[GARD align=”center”]

 

There are dozens of different types of headaches. But most are caused primarily by excess pressure in the tiny capillaries that feed the brain. And this pressure is caused by impurities in the blood-stream, which not only block the tiny capillaries, but also deprive the brain of oxygen and glucose. Traditional Chinese medicine (TCM) can effectively reduce these kinds of headaches. The following anecdote illustrates just how well it works.

Cephalgic Headache

A man who suffered splitting headaches for no apparent reason once came to see me. He displayed symptoms of emotional stress and dizziness, and experienced chronic migraine headaches over an extended period of time.

Hospitals were not giving him a clear diagnosis of what was causing him such great pain and he found relief only in taking anodynes, but their effects lasted only a short time.

After careful analysis, I advised him to take some herbs known by doctors of oriental medicine to effectively act on the bloodstream – like Radix Angelicae Sinensis (Dang Gui – 当归), Cnidii Rhizoma (She Chuang Zi – 蛇床子), Herba Menthae (Bo He – 薄荷) and Job’s tears (Yi Yi Ren – 薏苡仁) – while undergoing acupuncture and following a meditation program based on music therapy.

To his surprise, only two months after starting this treatment, over 90 percent of his headaches had disappeared or had been greatly reduced.

According to TCM theory, headaches are mainly caused by a combination of anemia (reduced amount of red blood corpuscles or total hemoglobin in blood) and ischemia (a lack of blood supply to organs and tissues) or fever or phlegm.

Anemia and ischemia, which disturb proper circulation of the blood to the brain, stem from a dysfunction of the system that produces blood. Those suffering from headaches caused by this combination of disorders most likely experience dizziness, fatigue and a feeling of helplessness that originates from the dysfunction of the blood system. If not dealt with properly, this obstruction of the blood could lead to heart disease or even heart attack.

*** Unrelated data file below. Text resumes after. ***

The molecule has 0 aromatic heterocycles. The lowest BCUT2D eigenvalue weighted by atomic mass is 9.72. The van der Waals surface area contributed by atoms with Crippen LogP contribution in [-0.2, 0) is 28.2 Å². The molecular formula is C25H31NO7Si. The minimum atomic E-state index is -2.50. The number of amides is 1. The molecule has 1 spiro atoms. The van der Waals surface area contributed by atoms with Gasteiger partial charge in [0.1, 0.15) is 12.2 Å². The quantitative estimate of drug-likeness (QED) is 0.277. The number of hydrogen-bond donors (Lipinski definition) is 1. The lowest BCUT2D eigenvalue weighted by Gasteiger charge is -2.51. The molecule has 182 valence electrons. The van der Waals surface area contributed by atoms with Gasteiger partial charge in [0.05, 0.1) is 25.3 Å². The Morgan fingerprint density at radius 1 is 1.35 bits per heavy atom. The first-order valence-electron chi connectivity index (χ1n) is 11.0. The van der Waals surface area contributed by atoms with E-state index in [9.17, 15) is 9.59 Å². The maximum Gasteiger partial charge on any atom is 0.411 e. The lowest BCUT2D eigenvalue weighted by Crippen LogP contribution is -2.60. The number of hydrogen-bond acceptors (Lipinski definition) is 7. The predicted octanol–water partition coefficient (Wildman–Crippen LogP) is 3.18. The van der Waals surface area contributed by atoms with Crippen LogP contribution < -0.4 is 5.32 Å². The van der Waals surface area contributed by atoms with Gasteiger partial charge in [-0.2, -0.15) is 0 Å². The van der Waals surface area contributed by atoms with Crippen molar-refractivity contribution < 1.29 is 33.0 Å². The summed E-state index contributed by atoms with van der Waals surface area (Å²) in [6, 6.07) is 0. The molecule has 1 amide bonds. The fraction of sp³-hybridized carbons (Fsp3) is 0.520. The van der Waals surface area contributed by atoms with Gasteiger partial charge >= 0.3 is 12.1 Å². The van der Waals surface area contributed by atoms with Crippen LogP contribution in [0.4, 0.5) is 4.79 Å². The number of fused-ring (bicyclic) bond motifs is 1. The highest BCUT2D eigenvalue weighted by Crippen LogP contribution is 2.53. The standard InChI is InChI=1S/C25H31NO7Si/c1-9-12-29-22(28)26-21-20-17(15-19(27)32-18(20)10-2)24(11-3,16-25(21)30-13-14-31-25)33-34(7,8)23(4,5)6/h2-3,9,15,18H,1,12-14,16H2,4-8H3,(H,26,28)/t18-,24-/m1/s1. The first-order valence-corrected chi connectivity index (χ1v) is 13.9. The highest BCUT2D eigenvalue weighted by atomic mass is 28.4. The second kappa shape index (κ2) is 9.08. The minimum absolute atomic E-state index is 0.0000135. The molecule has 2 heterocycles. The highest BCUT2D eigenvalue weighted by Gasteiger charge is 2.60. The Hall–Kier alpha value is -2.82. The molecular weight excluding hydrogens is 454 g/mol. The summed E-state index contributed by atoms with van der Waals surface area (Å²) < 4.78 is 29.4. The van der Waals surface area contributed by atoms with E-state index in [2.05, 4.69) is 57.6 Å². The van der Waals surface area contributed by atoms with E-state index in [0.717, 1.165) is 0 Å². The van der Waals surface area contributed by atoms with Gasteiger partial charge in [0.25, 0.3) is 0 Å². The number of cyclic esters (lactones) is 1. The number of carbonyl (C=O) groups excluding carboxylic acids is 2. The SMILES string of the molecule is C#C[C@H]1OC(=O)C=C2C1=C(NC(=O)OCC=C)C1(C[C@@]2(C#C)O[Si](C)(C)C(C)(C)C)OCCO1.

In general, middle-aged women are more likely to suffer from headaches caused by anemia and ischemia. For this reason, steady production of blood is considered more important for women than men

Another main cause of headaches can be traced to a high level of fever in the body. People who have a lot of Yang, or expansive, warm energy in the body, are more likely to suffer this kind of headache, where the fever puts pressure on the inner brain.

People suffering from this type of headache usually also experience conditions that signal reduced circulation like dry lips, constipation, and skin problems like pimples. They also tend to drink a lot of water to keep the body cool.

People faced with these symptoms are recommended to have herbs like peppermint, which are well known by TCM practitioners to decrease fever as well as refresh the mind. Make a tea with 10 grams of peppermint and drink some three or four times a day. Jasmine, one of the Chinese teas, is also good for this condition.

The accumulation of phlegm, a toxic substance known in TCM call Tan, in the abdomen, is another main culprit of headaches. Tan is a kind of cholesterol known to be responsible for the development of many diseases. People with high levels of Tan will experience terrible headaches, severe migraines and indigestion, in addition to a variety of aches and pains in the neck, legs and shoulders.

People suffering from this condition are recommended to take Radix Angelicae Sinensis (Dang Gui) and Cnidii Rhizoma (She Chuang Zi) root herbs very effective in intensifying the body’s blood production and purification systems. Drinking a tea made with 10 grams of Radix Angelicae Sinensis as often as possible, especially when stressed and fatigued, will help recoup energy and strength.

Job’s tears (Yi Yi Ren) are also considered very effective in removing Tan because it plays a remarkable role in cleansing the inner body system. Make some tea with 10 grams of Job’s tears and drink it often until your headaches pass.

 

TCM Alternatives for Chronic Headaches
Tagged on:             

Leave a Reply

Your email address will not be published. Required fields are marked *

%d bloggers like this: